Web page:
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By David A. Clarke Jr.
Blame Washington's intelligence failure, not lack of police
Topic - Blackwater Usa
Former security contractors charged in a deadly shooting in Iraq are asking a federal judge to dismiss the indictment against them as the case moves forward to trial.
Jury selection is scheduled to begin in Virginia Tuesday in the trial of two former defense contractors charged with the deaths of two Afghan nationals.
The security company Blackwater Worldwide formed a network of 30 shell companies and subsidiaries to try to get millions of dollars in government business after the company faced strong criticism for reckless conduct in Iraq, The New York Times reported Friday.
Former Nebraska Sen. Chuck Hagel, a Republican who has broken ranks in the past with his party, gave Democrat Joe Sestak his second major endorsement from moderates in a week in his bid for a fiercely contested Senate seat in Pennsylvania.
Israel's opposition Likud Party has selected a hawkish slate of candidates for upcoming parliamentary elections, making any movement toward peace with the country's Arab neighbors increasingly unlikely if the party wins the February vote.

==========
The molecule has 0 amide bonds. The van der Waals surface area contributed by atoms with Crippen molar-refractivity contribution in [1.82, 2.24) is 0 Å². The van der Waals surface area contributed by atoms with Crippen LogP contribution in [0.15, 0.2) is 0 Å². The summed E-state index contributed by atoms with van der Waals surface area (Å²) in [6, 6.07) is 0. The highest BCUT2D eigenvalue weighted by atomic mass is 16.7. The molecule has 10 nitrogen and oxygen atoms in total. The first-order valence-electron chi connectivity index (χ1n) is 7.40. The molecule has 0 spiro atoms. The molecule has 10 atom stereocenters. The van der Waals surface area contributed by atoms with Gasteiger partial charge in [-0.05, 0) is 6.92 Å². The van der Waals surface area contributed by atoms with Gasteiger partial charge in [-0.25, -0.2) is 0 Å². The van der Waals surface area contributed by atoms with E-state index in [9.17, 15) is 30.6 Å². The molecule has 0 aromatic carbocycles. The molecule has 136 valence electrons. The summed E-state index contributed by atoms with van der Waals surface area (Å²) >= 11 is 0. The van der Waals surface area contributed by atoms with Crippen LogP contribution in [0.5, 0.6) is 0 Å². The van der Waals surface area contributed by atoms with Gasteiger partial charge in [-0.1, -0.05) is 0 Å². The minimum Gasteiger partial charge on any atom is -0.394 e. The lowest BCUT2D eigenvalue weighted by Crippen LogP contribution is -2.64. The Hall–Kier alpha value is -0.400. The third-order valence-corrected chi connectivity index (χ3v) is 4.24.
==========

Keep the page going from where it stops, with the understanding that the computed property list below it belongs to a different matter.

The Washington Times, relying on a security source in Iraq, reported on June 15, 2004, that Chechen mercenaries may have been involved in an ambush of a Blackwater USA convoy that killed four contractors outside Baghdad earlier that month. While some security contractors still believe Chechens were in Iraq around the time of the ambush, Blackwater spokeswoman Anne Tyrrell said the company's final incident report did not conclude that there was Chechen involvement in the attack. Likewise, U.S. military and intelligence officials say they have not been able to corroborate any Chechen involvement in the ambush.